Increase in welfare due to price discrimination

Through various forms of price discrimination the monopoly outcome can be influenced. Can a monopolist, for example, perfectly discriminate ( price discrimination first degree), he can by any consumers whose reservation price (that is the highest price that is willing to pay this ) demand and sell the property to those who demand that have the highest esteem. There is then no welfare loss one because it deposits the same amount as would result in competition case: the perfect preisdiskiminierende monopolist sells all his property, which has a marginal willingness to pay at least equal to the marginal cost of production, and he asks for an amount which corresponds exactly to the individual willingness to pay.

This result is therefore also Pareto efficient because any change in the resulting allocation would have the consequence that the monopolist ( the just it receives the full pension) will be worse off.

Multi-product monopoly

The previously considered monopolies are all single-product monopolies, that is a supplier is a monopolist with respect to a commodity. The situation changes if the provider is a monopolist for several goods, because between the two goods interdependencies may exist ( substitution or complementary relationship ) - thus also the price-setting behavior of a monopoly provider changes.

Let ( ), the demand for good i as a function of the prices of all goods; is the additive separable cost function, depending on the amount of all the offered goods. The maximization problem ( here formulated for simplicity and usability of the result in terms of price ) is

And leads to the first-order conditions

In which

That means, profit optimum of the multi-product monopolist (also: a multi-product monopolist ) is valid for each offered a good thing that the Lerner index for this material ( left side of the condition ) corresponds to the so-called Ramsey - index for the Good (right side). Note that this implies that in the presence of substitutes (), the Lerner index is greater than the reciprocal of the ( own-price ) elasticity, thus so that a higher price is set as in the case of single-product monopolist ( see above). The opposite is true for the case of complementary goods () - here the set price is even below the price that the monopolist would seek if he does not innehätte a monopoly on both goods markets.

Stability of monopolies

Monopoly backup

Many products are replaced by other ( ie they can be substituted). Still you get to individual properties under certain circumstances. However, often this plays a minor role, if thereby a lower price is obtained and a greater choice of providers is available. This limits the practical effect of supply monopolies.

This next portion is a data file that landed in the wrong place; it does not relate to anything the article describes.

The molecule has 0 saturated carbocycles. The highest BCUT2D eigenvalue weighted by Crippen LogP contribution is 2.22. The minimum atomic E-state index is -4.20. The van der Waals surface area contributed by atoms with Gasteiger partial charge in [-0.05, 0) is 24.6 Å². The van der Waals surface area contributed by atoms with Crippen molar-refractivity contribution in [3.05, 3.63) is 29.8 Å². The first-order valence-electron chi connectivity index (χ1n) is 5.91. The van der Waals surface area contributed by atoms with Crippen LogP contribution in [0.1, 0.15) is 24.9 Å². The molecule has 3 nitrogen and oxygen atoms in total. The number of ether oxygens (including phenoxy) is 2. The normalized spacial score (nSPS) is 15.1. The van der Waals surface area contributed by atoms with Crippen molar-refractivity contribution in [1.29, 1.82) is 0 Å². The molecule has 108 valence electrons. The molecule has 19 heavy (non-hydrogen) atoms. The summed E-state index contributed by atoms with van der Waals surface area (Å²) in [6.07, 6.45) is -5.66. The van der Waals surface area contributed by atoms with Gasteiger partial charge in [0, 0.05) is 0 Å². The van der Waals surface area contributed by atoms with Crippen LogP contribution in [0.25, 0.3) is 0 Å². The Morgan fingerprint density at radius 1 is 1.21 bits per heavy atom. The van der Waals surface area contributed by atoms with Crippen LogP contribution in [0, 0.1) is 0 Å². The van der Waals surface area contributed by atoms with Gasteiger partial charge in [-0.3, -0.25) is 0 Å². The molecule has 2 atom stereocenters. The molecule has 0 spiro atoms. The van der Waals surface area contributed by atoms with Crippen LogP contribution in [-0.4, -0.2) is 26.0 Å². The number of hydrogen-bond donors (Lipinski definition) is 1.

To mitigate this situation, at least, there are different strategies:

  • The monopolist can diversify his product. The product is provided with features that other similar products are missing ( exclusivity ). Or from any product will be made ​​several different properties ( product range ). The risk lies in the question of whether the new property that is at all what interested customers.
  • The monopolist can try his product to give an "image". The product is to be anchored so his reputation in the buyer's consciousness, so that it is indispensable for this. However, this is difficult. For one, it often requires expensive advertising campaigns, on the other hand is a positive image (eg youth ) often copied after some time of competitors.
  • Potential competitors are pushed or bought from the market. This works but not always. Firstly, this requires appropriate economic power. A small business would, for example, against a global corporation only bad cards, even if it would still be so innovative. The merger may also fail due to government regulations (antitrust).
  • Legal requirements may also help to keep annoying competition at bay. Thus, the monopolist trying to influence the state legislature, to secure a certain monopoly. Often such monopolies follow state self-interest ( secure source of income ). Private companies to avail themselves of lobbying, but also criminal methods, such as corruption, extortion and the like. , Can be used. The transitions between national self-interest, legal advocacy and criminal methods can be fluent. Conversely, however, in recent decades, large-scale state-owned enterprises have been privatized ( post, rail, etc.). Here had lobbied be operated to maintain the existing monopoly as long as possible.

Since a monopoly promises highest possible profit, a monopolist will aim to continue to shield the market from potential competitors. To achieve this, it is also unfair to repeatedly or used market-distorting means. Example of such practice is the dumping: Products are offered long a period of time not to price below cost until the competitor was forced out of the market, in order to subsequently raise prices again. This situation can also arise by a cartel, or by an oligopoly. Again, there are sometimes legal restrictions (see banning the sale on losses in France).